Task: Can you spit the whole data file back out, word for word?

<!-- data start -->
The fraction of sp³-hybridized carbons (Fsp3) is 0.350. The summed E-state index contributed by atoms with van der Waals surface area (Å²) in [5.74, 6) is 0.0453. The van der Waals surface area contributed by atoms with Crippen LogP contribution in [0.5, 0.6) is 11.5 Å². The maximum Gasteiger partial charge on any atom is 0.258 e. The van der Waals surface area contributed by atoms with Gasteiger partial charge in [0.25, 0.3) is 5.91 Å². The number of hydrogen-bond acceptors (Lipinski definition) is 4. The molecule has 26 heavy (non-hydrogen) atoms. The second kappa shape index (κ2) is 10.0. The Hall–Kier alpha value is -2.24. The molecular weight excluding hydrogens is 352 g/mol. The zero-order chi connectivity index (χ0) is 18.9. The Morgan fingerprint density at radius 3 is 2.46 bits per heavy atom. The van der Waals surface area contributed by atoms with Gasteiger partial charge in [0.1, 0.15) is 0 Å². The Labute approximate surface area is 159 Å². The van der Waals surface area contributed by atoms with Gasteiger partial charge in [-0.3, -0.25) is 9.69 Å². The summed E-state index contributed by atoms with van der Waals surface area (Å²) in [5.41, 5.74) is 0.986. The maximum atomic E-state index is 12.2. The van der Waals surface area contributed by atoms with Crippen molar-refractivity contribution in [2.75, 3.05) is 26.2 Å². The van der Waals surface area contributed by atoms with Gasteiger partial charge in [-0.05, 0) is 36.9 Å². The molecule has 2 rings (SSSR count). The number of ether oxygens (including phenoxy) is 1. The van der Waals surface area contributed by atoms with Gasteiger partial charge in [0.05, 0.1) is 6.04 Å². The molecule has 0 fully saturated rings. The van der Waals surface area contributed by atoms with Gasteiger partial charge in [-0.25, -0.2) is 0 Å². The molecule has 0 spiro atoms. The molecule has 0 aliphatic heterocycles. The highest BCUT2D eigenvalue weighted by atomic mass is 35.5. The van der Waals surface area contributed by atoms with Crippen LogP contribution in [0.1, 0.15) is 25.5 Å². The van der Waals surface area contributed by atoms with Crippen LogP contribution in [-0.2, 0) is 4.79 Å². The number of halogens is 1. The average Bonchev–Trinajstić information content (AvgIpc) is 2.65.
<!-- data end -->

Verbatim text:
The fraction of sp³-hybridized carbons (Fsp3) is 0.350. The summed E-state index contributed by atoms with van der Waals surface area (Å²) in [5.74, 6) is 0.0453. The van der Waals surface area contributed by atoms with Crippen LogP contribution in [0.5, 0.6) is 11.5 Å². The maximum Gasteiger partial charge on any atom is 0.258 e. The van der Waals surface area contributed by atoms with Gasteiger partial charge in [0.25, 0.3) is 5.91 Å². The number of hydrogen-bond acceptors (Lipinski definition) is 4. The molecule has 26 heavy (non-hydrogen) atoms. The second kappa shape index (κ2) is 10.0. The Hall–Kier alpha value is -2.24. The molecular weight excluding hydrogens is 352 g/mol. The zero-order chi connectivity index (χ0) is 18.9. The Morgan fingerprint density at radius 3 is 2.46 bits per heavy atom. The van der Waals surface area contributed by atoms with Gasteiger partial charge in [0.1, 0.15) is 0 Å². The Labute approximate surface area is 159 Å². The van der Waals surface area contributed by atoms with Gasteiger partial charge in [-0.3, -0.25) is 9.69 Å². The summed E-state index contributed by atoms with van der Waals surface area (Å²) in [5.41, 5.74) is 0.986. The maximum atomic E-state index is 12.2. The van der Waals surface area contributed by atoms with Crippen molar-refractivity contribution in [2.75, 3.05) is 26.2 Å². The van der Waals surface area contributed by atoms with Gasteiger partial charge in [-0.05, 0) is 36.9 Å². The molecule has 2 rings (SSSR count). The number of ether oxygens (including phenoxy) is 1. The van der Waals surface area contributed by atoms with Gasteiger partial charge in [0.05, 0.1) is 6.04 Å². The molecule has 0 fully saturated rings. The van der Waals surface area contributed by atoms with Gasteiger partial charge in [-0.25, -0.2) is 0 Å². The molecule has 0 spiro atoms. The molecule has 0 aliphatic heterocycles. The highest BCUT2D eigenvalue weighted by atomic mass is 35.5. The van der Waals surface area contributed by atoms with Crippen LogP contribution in [0.1, 0.15) is 25.5 Å². The van der Waals surface area contributed by atoms with Crippen LogP contribution in [-0.2, 0) is 4.79 Å². The number of halogens is 1. The average Bonchev–Trinajstić information content (AvgIpc) is 2.65.